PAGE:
Constancy by Amit Majmudar


The best way to be
alone is to have someone

somewhere in the house.
Which means

for your solitude not to feel lonely, you need
someone else

to be alone, too.
By you, my love, I mean


of course. That goes without
saying, which is to say, you and


forgetting each other sometimes
proves how completely

the same empty jam jar
holds us, two fireflies

scooped out of the same evening,
meeting at a knife hole in the lid

to lick the same star.


Amit Majmudar is a diagnostic nuclear radiologist who lives in Westerville, Ohio, with his wife and three children. The former first Poet Laureate of Ohio, he is the author of the poetry collections What He Did in Solitary and Dothead as well as two other poetry collections, four internationally acclaimed novels, an anthology of political poetry, and a translation of the Bhagavad-Gita. Awarded the Donald Justice Prize and the Pushcart Prize, Majmudar’s work has appeared in The New York Times, The New Yorker, Best of the Best American Poetry, and the eleventh edition of The Norton Introduction to Literature. A memoir, Twin A, is forthcoming in the United States in 2022. Two novels are forthcoming in India in 2022 as well: an historical novel about the 1947 Partition entitled The Map and the Scissors, and a novel for young readers, Heroes the Color of Dust. He is currently co-creating a graphic novel/web comic, The Kali Yuga Chronicles. Visit for more details.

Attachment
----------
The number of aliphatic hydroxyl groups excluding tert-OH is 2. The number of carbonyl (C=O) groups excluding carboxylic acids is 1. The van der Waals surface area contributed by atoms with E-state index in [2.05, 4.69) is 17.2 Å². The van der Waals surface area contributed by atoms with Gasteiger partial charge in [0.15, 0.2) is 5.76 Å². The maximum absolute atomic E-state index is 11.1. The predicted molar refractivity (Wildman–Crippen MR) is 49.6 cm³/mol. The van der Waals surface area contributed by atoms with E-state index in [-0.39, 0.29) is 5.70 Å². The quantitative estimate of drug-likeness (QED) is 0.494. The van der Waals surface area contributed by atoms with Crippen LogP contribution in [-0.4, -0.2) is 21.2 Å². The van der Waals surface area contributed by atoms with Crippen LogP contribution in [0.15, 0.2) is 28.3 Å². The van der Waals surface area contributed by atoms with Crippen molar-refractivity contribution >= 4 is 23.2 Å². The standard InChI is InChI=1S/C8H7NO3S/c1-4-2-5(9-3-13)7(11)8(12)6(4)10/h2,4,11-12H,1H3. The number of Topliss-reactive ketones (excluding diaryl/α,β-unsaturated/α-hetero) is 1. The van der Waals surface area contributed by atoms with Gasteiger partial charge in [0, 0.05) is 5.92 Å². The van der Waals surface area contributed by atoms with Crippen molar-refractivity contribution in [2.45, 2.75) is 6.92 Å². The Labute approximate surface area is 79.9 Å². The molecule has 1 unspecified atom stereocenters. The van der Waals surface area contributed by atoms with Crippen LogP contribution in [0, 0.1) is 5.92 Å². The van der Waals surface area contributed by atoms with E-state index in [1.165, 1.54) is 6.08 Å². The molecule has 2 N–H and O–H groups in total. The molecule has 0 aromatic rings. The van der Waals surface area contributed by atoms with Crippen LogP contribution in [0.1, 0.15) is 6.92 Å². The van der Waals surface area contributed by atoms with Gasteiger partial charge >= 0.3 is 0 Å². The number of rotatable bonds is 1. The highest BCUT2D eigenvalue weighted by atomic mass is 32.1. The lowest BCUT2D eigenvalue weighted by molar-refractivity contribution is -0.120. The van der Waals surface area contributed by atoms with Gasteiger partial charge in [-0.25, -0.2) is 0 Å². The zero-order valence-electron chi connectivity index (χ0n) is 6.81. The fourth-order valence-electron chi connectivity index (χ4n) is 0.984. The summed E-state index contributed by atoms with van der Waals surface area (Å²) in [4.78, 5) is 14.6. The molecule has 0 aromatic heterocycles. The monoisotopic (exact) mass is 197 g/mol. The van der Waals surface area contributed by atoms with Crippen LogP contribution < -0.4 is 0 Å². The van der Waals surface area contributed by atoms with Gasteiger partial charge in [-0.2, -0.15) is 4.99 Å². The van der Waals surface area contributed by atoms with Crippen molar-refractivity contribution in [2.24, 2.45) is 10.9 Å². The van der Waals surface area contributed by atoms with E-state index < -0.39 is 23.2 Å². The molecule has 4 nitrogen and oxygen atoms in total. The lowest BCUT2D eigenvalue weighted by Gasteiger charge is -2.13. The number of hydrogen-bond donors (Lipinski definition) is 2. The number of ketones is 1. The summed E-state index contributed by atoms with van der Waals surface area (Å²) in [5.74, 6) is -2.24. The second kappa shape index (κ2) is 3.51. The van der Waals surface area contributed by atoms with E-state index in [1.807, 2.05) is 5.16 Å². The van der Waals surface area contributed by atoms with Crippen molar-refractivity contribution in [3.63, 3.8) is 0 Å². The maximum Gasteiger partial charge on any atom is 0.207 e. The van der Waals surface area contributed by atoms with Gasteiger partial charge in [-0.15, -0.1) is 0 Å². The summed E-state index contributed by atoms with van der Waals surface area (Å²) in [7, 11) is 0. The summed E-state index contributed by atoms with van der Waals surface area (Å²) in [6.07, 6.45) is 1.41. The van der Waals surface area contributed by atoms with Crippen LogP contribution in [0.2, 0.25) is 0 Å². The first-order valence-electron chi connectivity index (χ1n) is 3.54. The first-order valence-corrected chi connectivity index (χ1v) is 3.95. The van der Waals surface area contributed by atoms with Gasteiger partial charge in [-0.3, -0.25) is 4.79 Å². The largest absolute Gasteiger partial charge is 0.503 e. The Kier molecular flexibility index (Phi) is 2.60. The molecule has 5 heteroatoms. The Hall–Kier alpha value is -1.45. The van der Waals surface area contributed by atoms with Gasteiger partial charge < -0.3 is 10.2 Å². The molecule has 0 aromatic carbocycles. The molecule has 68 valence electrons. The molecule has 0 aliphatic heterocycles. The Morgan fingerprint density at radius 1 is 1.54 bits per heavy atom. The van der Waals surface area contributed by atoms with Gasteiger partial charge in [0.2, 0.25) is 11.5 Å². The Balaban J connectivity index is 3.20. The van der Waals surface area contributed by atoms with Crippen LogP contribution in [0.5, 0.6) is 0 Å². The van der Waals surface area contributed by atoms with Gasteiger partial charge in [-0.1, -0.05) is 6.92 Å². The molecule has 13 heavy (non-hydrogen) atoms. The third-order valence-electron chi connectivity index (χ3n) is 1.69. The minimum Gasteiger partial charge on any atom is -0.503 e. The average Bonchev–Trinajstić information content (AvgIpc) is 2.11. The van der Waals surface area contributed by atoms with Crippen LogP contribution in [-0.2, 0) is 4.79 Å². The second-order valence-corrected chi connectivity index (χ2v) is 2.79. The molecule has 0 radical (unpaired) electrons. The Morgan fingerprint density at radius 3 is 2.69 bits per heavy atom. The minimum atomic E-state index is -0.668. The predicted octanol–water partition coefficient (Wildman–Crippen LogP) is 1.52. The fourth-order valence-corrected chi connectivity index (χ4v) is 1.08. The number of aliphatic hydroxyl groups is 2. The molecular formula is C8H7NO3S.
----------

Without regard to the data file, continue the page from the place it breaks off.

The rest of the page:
2 thoughts on “Constancy by Amit Majmudar

  1. oh! This poem! I love the metaphor, I love the sweet conversational tone, I love the reflection on loneliness vs. solitude, and I love the line breaks with isolate the me, but only in context of the whole we of the poem. Such a poem!

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